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Sexually Transmitted Diseases/Many extremely small and hard to identify flesh colored bumps on penile head.


Bumpy ridge
Bumpy ridge  

More concerning penile head
More concerning penile  
Hello, so as my subject states, I've recently (the last two-three months) noticed tiny flesh colored bumps on the head of my penis. I've only engaged in oral sex (with both sexes), but the last encounter was nearly a year and a half ago. I am 17, nearly 18, and have Crohn's disease. Also, I have a history of multiple minor skin allergies that results in small itchy areas that last an hour or so or minor hives. My doctor has been unable to identify these but was not worried about them. I fear they are a result of my autoimmune disease, as it has caused me to form skin tags near my anal area. Though these are painless they do not resemble skin tags or penile papules, so I have no idea what could've caused them. Also, I masturbate regularly, probably 4-5 times a week, but as this isn't excessive I don't see this as the cause. Any help would be greatly appreciated, the slight increase has me increasingly worried about it.

Hello Allen,
The photos do not demonstrate anything that appears abnormal to me! Your penis looks fine.  The skin of the penis, as well as everywhere else, is constantly remodeling and may develop tiny blemishes which then eventually disappear. The tiny bumps you see are normal parts of the skin of the penis, and may be gone or more numerous in a few months, and a few months after that, may continue to change. Nothing to worry or be concerned about.  

Good luck!

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Mark P. Behar


Almost any question or concern about gay men's health issues, sexually transmitted infections, abnormal Pap smears, anal cytology (anal "Pap smears"), etc. There is no such thing as “d/d free” or “clean” (free of infection), so why do so many of us deceive ourselves into thinking that some people are indeed totally free from a potentially infectious disease, like HIV, herpes, hepatitis, syphilis, chlamydia, warts, gonorrhea, etc., just because they say so? Clinical laboratory tests are not perfect, and having a “negative” or “nonreactive” test does not mean that a person is free from infection. Perhaps at the moment the test was taken, the person was uninfected; or, perhaps, the test wasn’t sensitive enough to detect presence of the infection. There is really no way that anyone can determine that they are truly “disease free,” and there are over a hundred of infectious conditions that can be spread without your knowing anything. Rather than trying to “pre-screen” or “serosort” a potential sex-mate with deceptive questions that are impossible to know by today’s technologies, a wiser option may be to consider everyone infected with something, and either use appropriate protective measures (“safer sex”), or accept the responsibility and consequences of possibly “catching” something from someone who’s hotter than expected (pun intended!). There is much research that supports the contention that an HIV positive person reliably taking HIV medications, and having an undetectable viral load, presents a lower risk for transmission of HIV than people who may think or say they are HIV negative, but are not. Food for thought!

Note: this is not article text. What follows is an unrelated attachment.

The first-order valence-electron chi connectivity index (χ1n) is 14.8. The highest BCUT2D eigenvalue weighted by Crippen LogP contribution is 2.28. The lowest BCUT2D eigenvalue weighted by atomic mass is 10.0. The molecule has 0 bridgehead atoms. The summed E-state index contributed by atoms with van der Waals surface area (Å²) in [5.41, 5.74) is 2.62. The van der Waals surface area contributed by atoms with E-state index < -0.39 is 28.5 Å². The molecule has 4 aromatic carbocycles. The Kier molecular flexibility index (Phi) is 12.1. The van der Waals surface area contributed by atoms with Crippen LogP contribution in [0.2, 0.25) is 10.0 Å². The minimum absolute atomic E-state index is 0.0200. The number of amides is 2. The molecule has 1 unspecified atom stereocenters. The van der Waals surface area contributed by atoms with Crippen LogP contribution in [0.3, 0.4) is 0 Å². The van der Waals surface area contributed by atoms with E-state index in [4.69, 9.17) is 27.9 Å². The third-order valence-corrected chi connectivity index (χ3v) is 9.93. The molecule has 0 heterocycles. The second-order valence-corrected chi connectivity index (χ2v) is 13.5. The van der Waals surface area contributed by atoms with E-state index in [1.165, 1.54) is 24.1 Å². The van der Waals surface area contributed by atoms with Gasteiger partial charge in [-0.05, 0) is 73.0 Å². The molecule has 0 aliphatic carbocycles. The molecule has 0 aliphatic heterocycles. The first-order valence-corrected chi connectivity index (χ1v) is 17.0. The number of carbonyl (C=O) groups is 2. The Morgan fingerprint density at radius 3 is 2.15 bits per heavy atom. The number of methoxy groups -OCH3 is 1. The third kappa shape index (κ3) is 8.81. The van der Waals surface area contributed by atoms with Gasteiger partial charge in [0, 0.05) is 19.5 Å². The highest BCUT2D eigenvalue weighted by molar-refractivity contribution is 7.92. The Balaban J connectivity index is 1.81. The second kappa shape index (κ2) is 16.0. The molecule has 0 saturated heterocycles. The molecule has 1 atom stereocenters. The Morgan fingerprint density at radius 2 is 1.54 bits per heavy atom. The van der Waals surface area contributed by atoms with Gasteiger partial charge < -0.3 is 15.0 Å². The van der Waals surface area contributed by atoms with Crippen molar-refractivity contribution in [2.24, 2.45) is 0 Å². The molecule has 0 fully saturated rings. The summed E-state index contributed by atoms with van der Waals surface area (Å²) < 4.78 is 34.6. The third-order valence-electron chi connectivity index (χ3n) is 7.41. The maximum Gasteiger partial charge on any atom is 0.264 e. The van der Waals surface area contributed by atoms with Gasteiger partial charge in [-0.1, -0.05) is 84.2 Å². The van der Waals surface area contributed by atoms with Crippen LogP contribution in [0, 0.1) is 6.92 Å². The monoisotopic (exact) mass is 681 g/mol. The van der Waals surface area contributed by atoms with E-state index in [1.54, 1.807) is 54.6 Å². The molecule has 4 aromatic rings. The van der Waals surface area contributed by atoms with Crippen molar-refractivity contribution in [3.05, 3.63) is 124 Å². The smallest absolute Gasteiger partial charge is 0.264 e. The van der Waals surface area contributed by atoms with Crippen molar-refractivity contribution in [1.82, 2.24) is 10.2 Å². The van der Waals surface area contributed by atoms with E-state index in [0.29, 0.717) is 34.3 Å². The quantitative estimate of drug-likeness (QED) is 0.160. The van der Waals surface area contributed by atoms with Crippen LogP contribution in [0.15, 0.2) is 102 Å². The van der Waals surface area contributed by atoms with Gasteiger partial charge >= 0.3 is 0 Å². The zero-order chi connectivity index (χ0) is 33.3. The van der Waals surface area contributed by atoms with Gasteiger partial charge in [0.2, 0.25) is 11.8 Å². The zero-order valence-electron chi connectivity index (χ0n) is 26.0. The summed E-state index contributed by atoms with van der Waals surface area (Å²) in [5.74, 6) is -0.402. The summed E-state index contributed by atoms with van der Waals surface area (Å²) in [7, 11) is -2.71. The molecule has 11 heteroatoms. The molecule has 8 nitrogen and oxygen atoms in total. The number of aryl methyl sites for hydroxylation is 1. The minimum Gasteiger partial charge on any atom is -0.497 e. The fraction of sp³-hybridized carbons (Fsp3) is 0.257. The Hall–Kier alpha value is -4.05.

Family Practice PA since 1981; Volunteer Clinician for Brady East STD (BESTD) Clinic, Milwaukee, since 1977; answered STD questions submitted to their web site. Professionally lectured at national and regional Physician Assistant and Nurse Practitioner conferences, and at national gay & lesbian health conferences on topics including HIV/AIDS, herpes, hepatitis, STDs, human papilloma virus (the cause of venereal warts), abnormal Pap smears, gay and lesbian health issues, among others.

Co-Founder, Lesbian, Bisexual, & Gay Physician Assistant Caucus of the American Academy of Physician Assistants, Inc.; American Academy of Physician Assistants; Wisconsin Academy of Physician Assistants; National Co-Chair (2012-16), National Association of Black and White Men Together: A Gay, Multiracial Organization for All People (NABWMT)

Journal of the American Academy of Physician Assistants (JAPA) Q Visions, Quarterly Newsletter of the NABWMT

Bachelor's of Arts, 1972 (University of Wisconsin, Milwaukee, WI) Graduate Credits Experimental Psychology, 1972-75 (Tulane University, New Orleans, LA) Physician Assistant, Bachelor's of Science, 1981 (George Washington University, Washington, DC); Masters in Physician Assistant Studies, 2000 (University of Nebraska Medical Center, Omaha, NE)

Awards and Honors
Colposcopy Recognition Award (CRA), the American Association of Colposcopy and Cervical Pathology; Distinguished Fellow, Clinical Preceptor, American Academy of Physician Assistants; Fellow, Wisconsin Academy of Physician Assistants

Past/Present Clients
Brady East STD Clinic, Milwaukee, WI Milwaukee Health Services, Inc. (Martin Luther King Heritage Health Center), Dept. of Family Medicine and Early Intervention Program for HIV Infected Persons

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